Addicted to novelty since 2001

The Vinyl Cafe Podcast

Stuart McLean is Canada’s Garrison Keilor. His main gig is The Vinyl Cafe, an hour-long variety show on the CBC. These shows are anchored by McLean’s “Dave and Morley” stories–tales of a fictional Toronto family which feel a bit like “For Better or Worse” on the radio.

It’d be easy to dismiss McLean’s schtick as sappy, family-friendly entertainment, but I think what he does is quite tricky. He manages to tell richly-detailed, funny, charming stories about the mundane details of our lives. And he does it without resorting to a lot of comedic tricks–it’s all there in the strength of his writing and delivery. And his delivery is great–he’s a very natural storyteller and humourist.

I wouldn’t want to listen to him every day, but once a week would be quite enjoyable. And now I can, because the CBC just started podcasting the Dave and Morley story portion of The Vinyl Cafe broadcast. I’m subscribed.

UPDATE: Jody’s comment reminded me of something I meant to mention. I suspect McLean makes good money out of his Vinyl Cafe books and recordings, so it surprised me to see his material on iTunes for free. I suspect he conceives of it as a promotional strategy for expanding his audience. After all, the people listening to this podcast probably aren’t the same people who regularly buy his books and CDs.

8 Responses to “The Vinyl Cafe Podcast”

  1. Jody

    Cool. I’ll have to blog about this, too.

    If you read any of McLean’s Vinyl Cafe books, you’ll find yourself reading it in his manner, as if YOU are him – his enunciation, cadence, tone… it’s weird. You can’t help yourself. Go on, try it.

  2. Meg

    Oh, dear, he feels so imitative to me. David Sedaris and Calvin Trillin and anyone at McSweeney’s… well, good enough for me.

  3. darren

    Meg: I’m pretty unfamiliar with all those folks, so I can say who’s imitating whom. He could teach Dave Eggers a lesson in editing, though–that dude is verbose.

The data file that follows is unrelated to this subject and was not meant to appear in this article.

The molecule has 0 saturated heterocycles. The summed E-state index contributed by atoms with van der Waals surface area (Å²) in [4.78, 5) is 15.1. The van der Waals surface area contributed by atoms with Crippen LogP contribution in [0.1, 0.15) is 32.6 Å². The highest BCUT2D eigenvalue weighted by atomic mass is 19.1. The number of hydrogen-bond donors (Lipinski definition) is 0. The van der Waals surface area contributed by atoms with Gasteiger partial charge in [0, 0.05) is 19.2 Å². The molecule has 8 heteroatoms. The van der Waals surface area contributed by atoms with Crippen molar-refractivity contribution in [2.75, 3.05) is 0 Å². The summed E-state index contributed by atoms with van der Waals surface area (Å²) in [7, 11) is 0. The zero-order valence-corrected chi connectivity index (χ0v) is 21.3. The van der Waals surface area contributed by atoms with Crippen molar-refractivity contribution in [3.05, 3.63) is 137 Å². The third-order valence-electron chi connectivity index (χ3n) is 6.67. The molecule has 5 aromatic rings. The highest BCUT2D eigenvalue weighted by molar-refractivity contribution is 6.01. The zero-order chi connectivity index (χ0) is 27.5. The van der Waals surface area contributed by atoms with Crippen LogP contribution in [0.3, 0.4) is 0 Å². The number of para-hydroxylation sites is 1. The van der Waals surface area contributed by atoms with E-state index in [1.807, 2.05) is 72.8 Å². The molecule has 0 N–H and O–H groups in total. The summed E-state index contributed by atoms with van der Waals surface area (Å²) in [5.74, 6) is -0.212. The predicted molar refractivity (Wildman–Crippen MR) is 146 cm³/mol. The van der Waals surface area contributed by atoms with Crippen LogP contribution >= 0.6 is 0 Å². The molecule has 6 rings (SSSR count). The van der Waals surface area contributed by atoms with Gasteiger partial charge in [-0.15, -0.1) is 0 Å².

4. Kerry Anne

    I like him, and recently bought some tickets for our family to see him when he comes to Vancouver on Dec. 2.

    It’s a Christmas themed one, and I figure it might just kick-start my holiday spirit.

  5. Melanie Watts

    Oh Meg I remember Stuarts show when my kids were babies, that was back in the early nineties. I think those other guys are imitating him. Kerry Anne enjoy the show. It is well worth it. I’ve been listening to him off and on for years. A while ago someone gave us one of his books for Christmas. I’ve pretty well had my fill of Dave and Morley. I don’t think I will be subscribing to the podcast…

  6. Meg

    Well, Trillin started in 1963, so I think it’s safe to say they’re imitating him if they’re imitating anyone. :-)

    He writes a different kind of thing than McLean, though — McLean is much more like Keillor with the small town, ordinary people vibe, and he published his first story in 1970.

    Sedaris is something else entirely — much more edgy, which I like. And so is Eggers, though I have no idea who is influencing that guy. Coupland? Lawrence Sterne? Heh.

  7. Phidel

    I really don’t understand what anyone sees in Stuart McLean’s material. I’d put it on a par with listening to your maiden aunt tell you about her week. His attempts to be funny fall really flat. Predictable, sappy, trite.

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